Hello, James here.
While Becca was giving a quick glance of the front page listings on Etsy, she clicked on a picture of a box of pencils. Pretty fancy vintage pencils, at 9 dollars a box. It certainly set me to remembering all the pencils from my own childhood–and how much money we could be making from them these days–if not for Pencil Break.
While waiting for the school bus or bell, boys wasting an entire box of perfectly good pencils just like the ones in the ad in a matter of seconds was nothing. They were “playin’ pencil break”. Now, I don’t know if there are any official rules to play or how long this game dates back. However, the shards of pencil wood litter the ground in an array of colors ranging from the standard #2 yellows, those enormous first grader big-red pencils to assorted aged drift-woody grays. A young one could dream the competition reaches as far back as the Roman Coliseum.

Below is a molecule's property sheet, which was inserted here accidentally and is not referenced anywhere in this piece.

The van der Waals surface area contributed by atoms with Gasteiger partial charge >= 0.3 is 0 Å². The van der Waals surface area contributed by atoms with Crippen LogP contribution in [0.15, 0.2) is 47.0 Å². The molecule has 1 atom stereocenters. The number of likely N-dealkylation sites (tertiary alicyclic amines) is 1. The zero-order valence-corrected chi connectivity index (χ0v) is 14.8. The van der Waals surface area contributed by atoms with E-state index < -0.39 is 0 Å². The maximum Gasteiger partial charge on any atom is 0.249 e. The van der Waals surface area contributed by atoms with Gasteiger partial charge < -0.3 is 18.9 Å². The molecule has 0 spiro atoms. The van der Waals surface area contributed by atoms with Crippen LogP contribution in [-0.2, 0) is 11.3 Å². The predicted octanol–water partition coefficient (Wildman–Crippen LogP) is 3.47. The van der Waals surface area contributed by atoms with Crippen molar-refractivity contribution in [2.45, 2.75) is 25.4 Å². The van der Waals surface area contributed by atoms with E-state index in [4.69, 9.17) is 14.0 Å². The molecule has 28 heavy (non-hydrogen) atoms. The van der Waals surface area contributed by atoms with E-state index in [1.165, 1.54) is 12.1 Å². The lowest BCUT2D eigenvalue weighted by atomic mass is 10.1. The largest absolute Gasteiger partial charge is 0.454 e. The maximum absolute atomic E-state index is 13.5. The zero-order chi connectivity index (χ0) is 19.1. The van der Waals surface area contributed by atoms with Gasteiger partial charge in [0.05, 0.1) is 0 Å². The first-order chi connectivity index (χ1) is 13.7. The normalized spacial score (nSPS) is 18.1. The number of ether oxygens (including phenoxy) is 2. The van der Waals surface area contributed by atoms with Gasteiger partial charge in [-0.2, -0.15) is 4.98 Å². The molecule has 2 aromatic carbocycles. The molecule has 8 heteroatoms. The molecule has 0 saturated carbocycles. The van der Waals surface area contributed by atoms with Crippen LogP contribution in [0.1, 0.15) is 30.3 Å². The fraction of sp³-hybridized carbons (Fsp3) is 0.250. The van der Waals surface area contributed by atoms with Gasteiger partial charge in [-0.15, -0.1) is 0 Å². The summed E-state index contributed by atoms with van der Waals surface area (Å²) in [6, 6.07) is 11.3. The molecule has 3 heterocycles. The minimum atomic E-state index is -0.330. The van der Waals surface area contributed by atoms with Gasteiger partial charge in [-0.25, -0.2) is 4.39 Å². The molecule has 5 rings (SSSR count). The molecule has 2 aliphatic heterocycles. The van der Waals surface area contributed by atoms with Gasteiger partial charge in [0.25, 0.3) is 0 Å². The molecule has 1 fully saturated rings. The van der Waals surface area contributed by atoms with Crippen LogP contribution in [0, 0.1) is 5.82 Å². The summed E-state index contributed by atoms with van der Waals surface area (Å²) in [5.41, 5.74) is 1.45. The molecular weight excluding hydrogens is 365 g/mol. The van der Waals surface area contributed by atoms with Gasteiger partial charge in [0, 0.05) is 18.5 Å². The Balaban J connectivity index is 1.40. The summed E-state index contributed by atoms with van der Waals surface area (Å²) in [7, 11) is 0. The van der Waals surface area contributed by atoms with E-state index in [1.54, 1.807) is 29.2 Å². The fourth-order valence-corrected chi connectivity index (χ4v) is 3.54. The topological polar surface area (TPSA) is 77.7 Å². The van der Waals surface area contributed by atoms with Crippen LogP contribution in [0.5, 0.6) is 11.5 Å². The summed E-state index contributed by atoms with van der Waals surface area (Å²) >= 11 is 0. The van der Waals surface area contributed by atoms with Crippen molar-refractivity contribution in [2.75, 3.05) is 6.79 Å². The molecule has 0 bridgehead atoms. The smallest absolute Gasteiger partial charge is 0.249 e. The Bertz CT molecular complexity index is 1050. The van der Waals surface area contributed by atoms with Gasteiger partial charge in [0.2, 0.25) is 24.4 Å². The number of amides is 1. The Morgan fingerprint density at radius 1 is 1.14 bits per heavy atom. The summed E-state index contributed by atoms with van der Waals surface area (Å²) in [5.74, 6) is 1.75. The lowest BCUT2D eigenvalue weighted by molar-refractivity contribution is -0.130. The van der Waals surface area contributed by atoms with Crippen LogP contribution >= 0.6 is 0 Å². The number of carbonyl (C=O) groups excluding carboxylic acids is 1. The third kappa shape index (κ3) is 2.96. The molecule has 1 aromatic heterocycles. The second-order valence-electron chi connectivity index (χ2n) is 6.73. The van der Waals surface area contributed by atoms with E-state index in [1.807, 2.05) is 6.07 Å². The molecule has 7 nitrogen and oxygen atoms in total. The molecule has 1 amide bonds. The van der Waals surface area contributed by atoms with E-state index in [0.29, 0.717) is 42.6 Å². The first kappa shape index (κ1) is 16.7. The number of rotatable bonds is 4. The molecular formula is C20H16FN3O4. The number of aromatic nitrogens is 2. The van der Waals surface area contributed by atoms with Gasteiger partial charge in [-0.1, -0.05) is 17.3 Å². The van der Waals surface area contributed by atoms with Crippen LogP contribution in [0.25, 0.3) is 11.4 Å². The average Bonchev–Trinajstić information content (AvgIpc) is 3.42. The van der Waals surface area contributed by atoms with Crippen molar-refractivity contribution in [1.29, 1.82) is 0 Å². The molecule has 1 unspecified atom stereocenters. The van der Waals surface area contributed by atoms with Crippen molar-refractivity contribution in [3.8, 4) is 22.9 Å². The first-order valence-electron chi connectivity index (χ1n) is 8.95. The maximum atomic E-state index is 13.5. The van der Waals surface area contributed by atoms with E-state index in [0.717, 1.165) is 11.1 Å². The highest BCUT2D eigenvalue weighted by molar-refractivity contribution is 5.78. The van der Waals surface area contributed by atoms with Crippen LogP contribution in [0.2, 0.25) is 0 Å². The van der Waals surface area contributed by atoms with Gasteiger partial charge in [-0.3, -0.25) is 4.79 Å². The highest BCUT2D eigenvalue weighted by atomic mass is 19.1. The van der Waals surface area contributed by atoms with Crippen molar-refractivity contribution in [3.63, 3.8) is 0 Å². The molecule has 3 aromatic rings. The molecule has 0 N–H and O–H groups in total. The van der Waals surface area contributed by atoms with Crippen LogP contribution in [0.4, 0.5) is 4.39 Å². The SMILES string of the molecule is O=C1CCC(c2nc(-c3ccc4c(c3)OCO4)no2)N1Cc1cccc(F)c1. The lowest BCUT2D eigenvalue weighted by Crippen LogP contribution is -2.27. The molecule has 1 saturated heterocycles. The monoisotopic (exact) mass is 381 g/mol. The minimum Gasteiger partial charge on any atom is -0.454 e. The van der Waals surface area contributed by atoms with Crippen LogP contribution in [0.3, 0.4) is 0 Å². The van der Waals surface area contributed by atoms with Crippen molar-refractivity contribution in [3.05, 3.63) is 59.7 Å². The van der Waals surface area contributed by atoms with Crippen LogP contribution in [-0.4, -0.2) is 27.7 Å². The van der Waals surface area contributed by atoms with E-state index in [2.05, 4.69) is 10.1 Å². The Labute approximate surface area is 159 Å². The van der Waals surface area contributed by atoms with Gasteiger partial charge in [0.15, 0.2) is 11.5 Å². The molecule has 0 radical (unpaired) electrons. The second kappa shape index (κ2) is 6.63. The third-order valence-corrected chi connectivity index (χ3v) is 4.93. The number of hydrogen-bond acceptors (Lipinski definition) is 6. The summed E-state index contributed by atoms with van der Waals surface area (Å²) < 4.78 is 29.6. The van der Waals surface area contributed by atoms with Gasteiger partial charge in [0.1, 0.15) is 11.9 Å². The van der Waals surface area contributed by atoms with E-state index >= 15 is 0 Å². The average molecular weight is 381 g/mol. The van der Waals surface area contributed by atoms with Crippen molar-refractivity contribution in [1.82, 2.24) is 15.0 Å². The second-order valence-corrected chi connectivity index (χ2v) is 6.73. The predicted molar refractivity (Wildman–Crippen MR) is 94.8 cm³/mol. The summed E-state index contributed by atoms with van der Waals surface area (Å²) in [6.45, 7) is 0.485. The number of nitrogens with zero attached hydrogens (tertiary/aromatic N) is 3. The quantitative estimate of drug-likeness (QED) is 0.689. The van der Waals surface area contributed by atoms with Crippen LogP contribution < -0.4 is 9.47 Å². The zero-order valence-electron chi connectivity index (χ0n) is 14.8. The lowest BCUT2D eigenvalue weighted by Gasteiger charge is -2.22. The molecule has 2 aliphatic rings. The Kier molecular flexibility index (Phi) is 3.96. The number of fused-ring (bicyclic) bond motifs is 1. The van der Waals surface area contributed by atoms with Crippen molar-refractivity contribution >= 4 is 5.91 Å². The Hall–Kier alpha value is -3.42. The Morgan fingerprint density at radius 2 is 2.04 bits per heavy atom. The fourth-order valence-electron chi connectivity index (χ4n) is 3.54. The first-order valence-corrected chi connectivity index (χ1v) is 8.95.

The object: break your opponent’s pencil before he or she breaks yours. (Again I don’t know official rules, but I am pretty sure there was an exclusive girls’ only league that girls went through before entering the fierce ranks of the young mens ring.)
THREE “licks” or clear attempts at striking your opposer’s trusty pencil while the pencil is held up in the air using the index finger and thumb of each hand. Now, Becca interrupted my telling her about this game that was foreign to her upbringing or forgotten past with the question- “Doesn’t it matter how you hold the pencil?” Why yes, as our bright Becca guessed, there was a rule as I now recall called the “No Bracing” rule. Well, usually a skilled pencil breaker could whack through a pencil in one to two good whacks or licks as long as he did not bend back with too much stress casing a fracture and ultimate loss of bragging rights. Of course pencils that suffered battle wounds were retired early to lesser works. So, only the best pencils made it. As soon as a pencil broke, that’s it. No substitutions were admitted once the battle began; the fight is to the death of the pencil. While looking back, I’m not sure if my hands are now cramping from my days work or from writing with all those stubby pencils in elementary school.